Why Denominational Leaders Need to Address Clergy Mental Health Issues
March 23, 2015
Updated March 13, 2017
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Since I was forced to retire from ministry in the CRCNA in 2007, I have been thinking about what could be done to prevent this from happening. Because such situations are usually faced in stressful times, it would be helpful if elders and pastors could refer to denominational protocol and resources that could guide them through a very difficult process.
The article “Mental Health Issues Among Clergy and Other Religious Professionals: A Review of Research”, published in The Journal of Pastoral Care & Counseling (2002), is compiled by mental health professionals and has several helpful observations and recommendations. One observation is that occupational stress appears to be a source of family stress among Protestant clergy — a factor which clergy and their spouses believe the denominational leadership should address. Today’s clergy face many demands on time and energy. One statistic found in their research is that United Methodist clergy spend, on average, 56.2 hours per week in ministry and 12 evenings a month away from home on church duties. I’m not sure if this is also typical of CRCNA clergy, but I have no reason to think that we are an exception. Also, although clergy rank in the top 10% of the population in terms of education, they are only 325th of 432 occupations in terms of salaries received. It is well known that pastors are often the primary mental health counselors for tens of millions of Americans. They are frequently the first persons approached for a marital problem or personal crisis.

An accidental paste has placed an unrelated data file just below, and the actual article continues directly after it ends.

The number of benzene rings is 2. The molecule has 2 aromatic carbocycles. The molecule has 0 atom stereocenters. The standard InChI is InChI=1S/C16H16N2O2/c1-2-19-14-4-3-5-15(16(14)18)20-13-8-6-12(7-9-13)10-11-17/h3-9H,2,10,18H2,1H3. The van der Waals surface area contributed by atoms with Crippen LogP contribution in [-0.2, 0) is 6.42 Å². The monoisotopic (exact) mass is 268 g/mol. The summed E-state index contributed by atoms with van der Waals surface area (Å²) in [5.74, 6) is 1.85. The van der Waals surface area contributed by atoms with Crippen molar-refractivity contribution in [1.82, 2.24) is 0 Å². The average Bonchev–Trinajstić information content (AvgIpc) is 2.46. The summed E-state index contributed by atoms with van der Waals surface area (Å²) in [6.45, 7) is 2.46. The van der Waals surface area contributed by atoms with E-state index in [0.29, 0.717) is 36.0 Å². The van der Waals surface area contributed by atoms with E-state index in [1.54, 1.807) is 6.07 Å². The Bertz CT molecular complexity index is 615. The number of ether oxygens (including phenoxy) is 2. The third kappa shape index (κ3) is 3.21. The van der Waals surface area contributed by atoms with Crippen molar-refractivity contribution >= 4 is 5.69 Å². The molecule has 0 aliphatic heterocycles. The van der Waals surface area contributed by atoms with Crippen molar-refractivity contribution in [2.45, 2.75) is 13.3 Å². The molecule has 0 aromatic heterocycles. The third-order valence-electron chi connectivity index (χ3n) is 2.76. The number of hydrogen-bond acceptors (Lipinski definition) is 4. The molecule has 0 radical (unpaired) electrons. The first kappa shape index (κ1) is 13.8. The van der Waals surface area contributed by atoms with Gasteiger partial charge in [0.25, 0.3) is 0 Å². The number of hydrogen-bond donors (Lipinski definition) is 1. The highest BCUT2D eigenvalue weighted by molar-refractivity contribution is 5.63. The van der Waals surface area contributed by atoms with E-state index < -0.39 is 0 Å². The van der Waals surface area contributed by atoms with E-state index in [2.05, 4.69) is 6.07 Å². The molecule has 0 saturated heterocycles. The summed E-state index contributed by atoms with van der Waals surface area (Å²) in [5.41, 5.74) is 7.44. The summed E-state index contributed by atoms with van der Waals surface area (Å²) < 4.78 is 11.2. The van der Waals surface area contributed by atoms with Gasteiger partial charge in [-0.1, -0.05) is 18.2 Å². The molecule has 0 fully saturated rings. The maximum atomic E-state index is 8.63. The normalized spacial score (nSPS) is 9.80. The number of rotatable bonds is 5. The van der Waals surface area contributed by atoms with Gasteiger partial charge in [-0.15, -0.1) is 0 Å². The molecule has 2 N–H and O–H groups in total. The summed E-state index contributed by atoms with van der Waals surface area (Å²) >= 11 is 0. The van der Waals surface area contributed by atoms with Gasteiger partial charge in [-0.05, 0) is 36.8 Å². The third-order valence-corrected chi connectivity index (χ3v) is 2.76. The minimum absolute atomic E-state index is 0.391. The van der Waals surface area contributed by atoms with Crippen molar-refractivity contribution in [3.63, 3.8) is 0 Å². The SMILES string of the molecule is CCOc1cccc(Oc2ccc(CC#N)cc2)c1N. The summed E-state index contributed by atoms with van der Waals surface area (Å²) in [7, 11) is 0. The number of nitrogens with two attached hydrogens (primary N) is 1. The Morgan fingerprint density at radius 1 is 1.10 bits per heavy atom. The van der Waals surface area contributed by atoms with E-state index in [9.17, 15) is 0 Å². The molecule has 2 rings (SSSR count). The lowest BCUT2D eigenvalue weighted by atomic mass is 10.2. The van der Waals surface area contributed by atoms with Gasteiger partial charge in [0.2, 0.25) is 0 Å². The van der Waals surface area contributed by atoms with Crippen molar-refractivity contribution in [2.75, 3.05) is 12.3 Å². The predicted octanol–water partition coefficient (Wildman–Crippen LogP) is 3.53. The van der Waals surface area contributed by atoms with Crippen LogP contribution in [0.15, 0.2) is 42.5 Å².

Protestant clergy had the highest overall work-related stress and were next to the lowest in personal resources to cope with the occupational strain. One in six clergy showed signs of serious distress with their levels of isolation, loneliness, fear, abandonment, anger and boredom.
Furthermore clergy and their families are in highly visible positions and are often expected to meet numerous and sometimes unrealistic expectations of their congregations. Researchers found that almost one in three pastors leaving ordained ministry had family difficulties, and clergy ranked third in percentage among professionals who are divorced. The most often cited areas of discord were: inadequate time with spouse, lack of affection, financial problems, not enough time with children, and sexual relations. The research also identified decreased life satisfaction as related to increased occupation-related moves, time demands, intrusiveness, and low levels of financial compensation and social support. One study concluded an average of 212 married clergymen of the UMC had been married 21 years, served in ministry 19 years, and had moved five times. The annual income of these families in the early 1990’s was $34,911.
The authors of this study made five recommendations in light of their survey:
Denominations need to carefully reappraise policies that affect the morale of clergy families, such as frequent relocation and low salaries.The Alban Institute found that mainline Protestant clergy younger than thirty-five are scarce. More research is needed to find out why so few of the next generation are becoming clergy and what can be done to improve the situation.